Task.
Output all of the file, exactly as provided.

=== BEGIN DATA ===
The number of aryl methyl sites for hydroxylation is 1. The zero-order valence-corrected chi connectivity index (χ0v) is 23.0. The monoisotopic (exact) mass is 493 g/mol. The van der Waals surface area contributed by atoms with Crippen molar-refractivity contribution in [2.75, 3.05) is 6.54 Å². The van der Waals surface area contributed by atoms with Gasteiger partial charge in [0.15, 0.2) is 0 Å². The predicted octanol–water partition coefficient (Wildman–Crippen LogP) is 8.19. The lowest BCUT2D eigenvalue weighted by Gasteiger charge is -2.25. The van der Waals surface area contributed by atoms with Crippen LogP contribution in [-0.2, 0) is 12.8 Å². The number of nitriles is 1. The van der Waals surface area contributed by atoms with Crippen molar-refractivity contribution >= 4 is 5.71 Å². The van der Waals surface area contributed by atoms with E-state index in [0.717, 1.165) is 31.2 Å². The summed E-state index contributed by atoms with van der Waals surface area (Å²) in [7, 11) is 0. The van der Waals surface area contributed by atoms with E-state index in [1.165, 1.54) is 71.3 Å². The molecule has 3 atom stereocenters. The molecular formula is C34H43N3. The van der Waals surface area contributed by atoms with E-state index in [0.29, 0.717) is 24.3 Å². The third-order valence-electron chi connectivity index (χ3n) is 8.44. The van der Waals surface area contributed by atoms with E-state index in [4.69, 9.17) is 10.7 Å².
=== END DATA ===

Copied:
The number of aryl methyl sites for hydroxylation is 1. The zero-order valence-corrected chi connectivity index (χ0v) is 23.0. The monoisotopic (exact) mass is 493 g/mol. The van der Waals surface area contributed by atoms with Crippen molar-refractivity contribution in [2.75, 3.05) is 6.54 Å². The van der Waals surface area contributed by atoms with Gasteiger partial charge in [0.15, 0.2) is 0 Å². The predicted octanol–water partition coefficient (Wildman–Crippen LogP) is 8.19. The lowest BCUT2D eigenvalue weighted by Gasteiger charge is -2.25. The van der Waals surface area contributed by atoms with Crippen LogP contribution in [-0.2, 0) is 12.8 Å². The number of nitriles is 1. The van der Waals surface area contributed by atoms with Crippen molar-refractivity contribution >= 4 is 5.71 Å². The van der Waals surface area contributed by atoms with E-state index in [0.717, 1.165) is 31.2 Å². The summed E-state index contributed by atoms with van der Waals surface area (Å²) in [7, 11) is 0. The van der Waals surface area contributed by atoms with E-state index in [1.165, 1.54) is 71.3 Å². The molecule has 3 atom stereocenters. The molecular formula is C34H43N3. The van der Waals surface area contributed by atoms with E-state index in [0.29, 0.717) is 24.3 Å². The third-order valence-electron chi connectivity index (χ3n) is 8.44. The van der Waals surface area contributed by atoms with E-state index in [4.69, 9.17) is 10.7 Å².